Proceeds from concert to be donated to measles fight

Proceeds from a concert by New Zealand-based Samoans will be donated to support the fight against the measles epidemic. 

The concert on Thursday night was initially planned for Christmas this year as a way for the Samoan singers and disc jockeys to give back to the people.

But when they arrived in Samoa recently they were shocked by the epidemic’s increasing death toll and its impact on the community. 

Artist Ben Ifopo Taefu Vili, whose stage name is Mr. Orator, told the Samoa Observer in an interview that they did not think the measles outbreak in Samoa would come to this.

“When we had a plan to come to Apia, we never thought this was going to be the case for Samoa, and we felt for our people and I’m pretty sure what we’re going to do is donate this money to the people and it’s something we should do,” he said.

His group comprises New Zealand-based Samoan musicians, DJ Vino Tafili, Love Muese Ioane and King Saua Ioane staged by Love.King.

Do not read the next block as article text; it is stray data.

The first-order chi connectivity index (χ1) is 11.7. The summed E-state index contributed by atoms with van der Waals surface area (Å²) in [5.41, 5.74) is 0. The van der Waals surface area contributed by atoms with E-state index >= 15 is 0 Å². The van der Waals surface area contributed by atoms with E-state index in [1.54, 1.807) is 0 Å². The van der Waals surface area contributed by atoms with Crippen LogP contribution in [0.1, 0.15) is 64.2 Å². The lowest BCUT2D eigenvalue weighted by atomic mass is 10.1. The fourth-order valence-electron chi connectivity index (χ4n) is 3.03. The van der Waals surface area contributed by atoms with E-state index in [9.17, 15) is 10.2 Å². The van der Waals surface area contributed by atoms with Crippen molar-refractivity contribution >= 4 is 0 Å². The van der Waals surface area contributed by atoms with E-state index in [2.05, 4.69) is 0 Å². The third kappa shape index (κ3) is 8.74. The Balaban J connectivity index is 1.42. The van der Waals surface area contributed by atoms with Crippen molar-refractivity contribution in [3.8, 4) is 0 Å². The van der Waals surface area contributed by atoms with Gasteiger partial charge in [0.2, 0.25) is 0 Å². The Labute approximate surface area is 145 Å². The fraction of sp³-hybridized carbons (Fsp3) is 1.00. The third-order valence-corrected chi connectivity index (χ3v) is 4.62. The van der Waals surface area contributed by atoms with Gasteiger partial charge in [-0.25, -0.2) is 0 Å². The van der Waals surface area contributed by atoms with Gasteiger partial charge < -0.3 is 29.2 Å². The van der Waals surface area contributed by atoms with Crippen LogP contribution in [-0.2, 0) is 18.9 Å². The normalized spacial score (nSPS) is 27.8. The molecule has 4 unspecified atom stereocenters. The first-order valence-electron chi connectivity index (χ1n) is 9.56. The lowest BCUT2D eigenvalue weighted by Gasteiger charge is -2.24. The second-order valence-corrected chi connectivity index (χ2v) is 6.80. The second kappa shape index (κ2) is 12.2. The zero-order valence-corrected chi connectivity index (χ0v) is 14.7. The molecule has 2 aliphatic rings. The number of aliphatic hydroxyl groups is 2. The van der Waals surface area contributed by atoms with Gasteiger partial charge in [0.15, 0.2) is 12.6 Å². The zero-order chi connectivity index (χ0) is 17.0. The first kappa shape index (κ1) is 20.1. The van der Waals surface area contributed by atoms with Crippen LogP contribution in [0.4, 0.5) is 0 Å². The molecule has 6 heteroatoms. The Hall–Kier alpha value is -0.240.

The artists acknowledged Taumeasina Island Resort's support.

Mr. Orator and Love.king are performing for the first time in Samoa.

“A lot of our people fall into that stigma of being shy not reaching for the stars and not going that extra mile in their lives which is why our songs are mostly about being confident about yourselves,” he said.

“I want to get back to where it all started and I’m from Savaii and we’re proud to be Samoan.”

The group of musicians praised Samoa culture and values for being the inspiration behind their career in music.

DJ Vino from 2Lelei Entertainment in New Zealand said he’s always proud to be back.

“It’s always a good feeling to keep coming back to Samoa and play for our people especially during times like these,” he said.

“We want to take our talents somewhere else as we move up the ladder because sometimes when you write songs and record it on YouTube.”

The musicians said  they move up the ladder and when they travel to other countries to perform, they showcase their talents to encourage Samoans at the musical level.

“Money is not everything and I think that we’re going to do is something from our heart and hopefully it will help someone out there,” Mr. Orator said.

“All the money raised in our show is what we’re going to give to our people. It’s challenging and we don’t have any major sponsors.”

“I know it’s hard to come but let’s put it the other way around like if you come here you’ll forget about some sadness from the measles.”

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